Danny Ben-Moshe, an Australian documentary filmmaker, has been making a movie for the last 11 years. Titled Shalom Bollywood: The Untold Story of Indian Cinema, the documentary tells the stories of Jewish people in Indian cinema from the era of silent films to the end of the 20th century. Ben-Moshe spoke to The Wire about finding this subject, the discoveries he made while making the film, and how the history of Jewish people in Bollywood tells a larger story – a story that needs to be told. He also explains why he is trying to crowdsource the film. Excerpts from the interview:
What motivated you to tackle this unusual and unlikely subject?
The fact that it’s unlikely led me to tackle it. It was surprising and intriguing. I didn’t know the full extent of the story, but when I was given an obituary of Nadira (real name Florence Ezekiel), in 2006, my first thought was, “Wow, it’d be interesting to make a film on her.” But when I went to India, it turned out that she wasn’t the only Jewish actress in Bollywood, that she was the last of the long line that went all the way back to the silent era with Sulochana. So the more I looked into the story, the more interesting it became.
Since several Jewish actors worked during the era of silent films, and some post-independence, it must have been tough to procure the reels of their films – given the poor state of film archiving in the country. What were some of the other roadblocks?
The archive problem was a massive one. More so because all the Jewish stars are deceased – or “expired” as they say in India. Given that they were big household names, I was certain that there’d be an interview on radio, or news footage from one of the film events. Sulochana, for example, was given the Dada Saheb Phalke Award in 1973. But it was impossible to get anything. The Phalke organisation wouldn’t even respond to my e-mails or phone calls. I’m still sure that somewhere within the archives of Filmfare Awards there must be photos of actors like David and Nadira. The actor David (David Abraham Cheulkar) often used to host the award nights; Nadira was a regular attendee. Or of Sulochana being honoured the Dada Saheb Phalke Award. But I didn’t get any.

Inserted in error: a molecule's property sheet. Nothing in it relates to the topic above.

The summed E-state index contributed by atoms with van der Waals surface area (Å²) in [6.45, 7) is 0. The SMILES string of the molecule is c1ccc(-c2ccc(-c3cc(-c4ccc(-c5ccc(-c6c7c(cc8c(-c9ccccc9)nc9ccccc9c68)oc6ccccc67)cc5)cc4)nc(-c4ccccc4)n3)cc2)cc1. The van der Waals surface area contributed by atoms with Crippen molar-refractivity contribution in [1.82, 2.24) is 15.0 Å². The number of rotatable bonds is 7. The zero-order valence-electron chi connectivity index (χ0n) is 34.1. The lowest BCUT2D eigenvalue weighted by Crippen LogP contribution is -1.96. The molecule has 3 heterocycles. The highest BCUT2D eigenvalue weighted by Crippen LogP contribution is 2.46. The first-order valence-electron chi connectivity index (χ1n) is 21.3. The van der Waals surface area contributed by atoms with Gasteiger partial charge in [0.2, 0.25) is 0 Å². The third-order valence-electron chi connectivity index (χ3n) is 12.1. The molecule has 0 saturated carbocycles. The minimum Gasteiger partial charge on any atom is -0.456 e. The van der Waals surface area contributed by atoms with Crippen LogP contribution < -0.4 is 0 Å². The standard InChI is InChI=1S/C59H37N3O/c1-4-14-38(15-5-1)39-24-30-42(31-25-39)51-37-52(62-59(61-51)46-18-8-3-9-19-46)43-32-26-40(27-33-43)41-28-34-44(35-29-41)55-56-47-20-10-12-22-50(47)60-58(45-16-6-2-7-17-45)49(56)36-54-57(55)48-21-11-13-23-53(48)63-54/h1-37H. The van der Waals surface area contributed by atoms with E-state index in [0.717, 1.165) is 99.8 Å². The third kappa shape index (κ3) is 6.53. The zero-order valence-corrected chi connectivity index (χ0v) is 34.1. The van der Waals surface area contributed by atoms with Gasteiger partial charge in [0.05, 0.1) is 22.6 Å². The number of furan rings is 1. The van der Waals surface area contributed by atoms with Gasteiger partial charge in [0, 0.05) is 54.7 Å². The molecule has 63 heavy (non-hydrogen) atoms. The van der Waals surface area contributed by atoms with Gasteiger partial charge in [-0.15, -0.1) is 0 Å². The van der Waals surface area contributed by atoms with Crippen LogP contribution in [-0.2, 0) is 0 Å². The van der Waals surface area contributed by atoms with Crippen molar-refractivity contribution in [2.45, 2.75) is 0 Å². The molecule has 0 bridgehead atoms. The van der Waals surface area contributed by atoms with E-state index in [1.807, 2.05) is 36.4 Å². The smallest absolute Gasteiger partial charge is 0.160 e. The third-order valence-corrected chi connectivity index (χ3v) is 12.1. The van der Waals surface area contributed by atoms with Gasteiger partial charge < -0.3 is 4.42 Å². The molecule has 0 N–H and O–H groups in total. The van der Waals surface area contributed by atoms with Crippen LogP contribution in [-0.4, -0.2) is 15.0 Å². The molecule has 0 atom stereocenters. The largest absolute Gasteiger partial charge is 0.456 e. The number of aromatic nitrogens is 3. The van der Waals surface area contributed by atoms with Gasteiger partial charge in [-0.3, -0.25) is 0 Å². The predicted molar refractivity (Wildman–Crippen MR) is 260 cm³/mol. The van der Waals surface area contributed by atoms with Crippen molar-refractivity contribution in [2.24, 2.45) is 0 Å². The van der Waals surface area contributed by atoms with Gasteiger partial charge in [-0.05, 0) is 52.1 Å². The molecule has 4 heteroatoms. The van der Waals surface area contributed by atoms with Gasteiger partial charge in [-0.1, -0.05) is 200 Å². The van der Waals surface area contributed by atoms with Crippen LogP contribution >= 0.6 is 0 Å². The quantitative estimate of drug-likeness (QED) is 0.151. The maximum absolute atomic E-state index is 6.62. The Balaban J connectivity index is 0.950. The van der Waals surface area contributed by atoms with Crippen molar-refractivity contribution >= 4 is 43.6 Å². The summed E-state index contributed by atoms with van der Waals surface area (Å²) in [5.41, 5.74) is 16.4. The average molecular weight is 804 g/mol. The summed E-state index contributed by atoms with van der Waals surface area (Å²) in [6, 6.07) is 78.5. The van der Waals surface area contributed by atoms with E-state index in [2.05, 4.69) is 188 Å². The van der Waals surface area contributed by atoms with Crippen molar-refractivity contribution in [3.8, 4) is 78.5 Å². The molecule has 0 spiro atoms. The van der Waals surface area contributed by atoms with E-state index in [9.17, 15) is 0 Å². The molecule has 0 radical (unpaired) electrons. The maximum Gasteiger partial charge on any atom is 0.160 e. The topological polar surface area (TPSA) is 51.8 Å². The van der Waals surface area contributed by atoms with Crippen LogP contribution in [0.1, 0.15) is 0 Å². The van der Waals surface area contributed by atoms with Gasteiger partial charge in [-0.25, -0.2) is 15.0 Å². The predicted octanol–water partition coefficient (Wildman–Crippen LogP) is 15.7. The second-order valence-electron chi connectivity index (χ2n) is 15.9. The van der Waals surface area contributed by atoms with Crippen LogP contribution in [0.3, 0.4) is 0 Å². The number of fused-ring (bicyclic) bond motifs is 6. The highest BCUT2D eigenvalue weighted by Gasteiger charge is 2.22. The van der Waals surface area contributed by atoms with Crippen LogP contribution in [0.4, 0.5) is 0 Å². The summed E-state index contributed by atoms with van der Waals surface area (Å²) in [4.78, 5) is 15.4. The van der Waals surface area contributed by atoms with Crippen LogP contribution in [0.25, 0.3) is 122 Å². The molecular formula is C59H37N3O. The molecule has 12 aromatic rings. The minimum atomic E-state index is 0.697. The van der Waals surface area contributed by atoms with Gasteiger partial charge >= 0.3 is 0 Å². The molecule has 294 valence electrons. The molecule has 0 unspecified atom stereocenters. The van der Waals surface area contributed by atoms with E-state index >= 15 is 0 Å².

So I realised that I’d have to do this film without the official channels in India and, to be honest, coming to India as a white guy, everyone thinks that you’re rich and up to be bribed. So that was a bit shocking. But once I got over that, I decided that I’d have to make this film on my own, and so I went elsewhere to find material. And that influenced the way the film was told, because in absence of film reels or photos, I started using animation to bring the Jewish stars to life.
The Jewish contributed to Indian films in different ways: as actors – Sulochana, the first female superstar; Rose, a popular starlet; Pramila, the first Miss India; Nadira, the “quintessential vamp” who starred in several films of Raj Kapoor, writers (Joseph David Penkar, who was also a lyricist and playwright, wrote India’s first talkie, Alam Ara), publicist (Bunny Reuben). Any in other fields?
There were Jewish cameramen. There was a renowned director, Ezra Mir. He made Sitara, in the 1930s, a film that had the most number of kisses, which led to it being banned. There were producers as well. Sulochana was a producer. So was Pramila. She had a production company, Silver Films. They had a formative role in shaping the film industry. The censor board constantly tried to stop Pramila from performing. There was a famous debate about Sulochana in the parliament [it was rumoured that she earned more than the governor of Bombay]. They were bold; they were cutting-edge.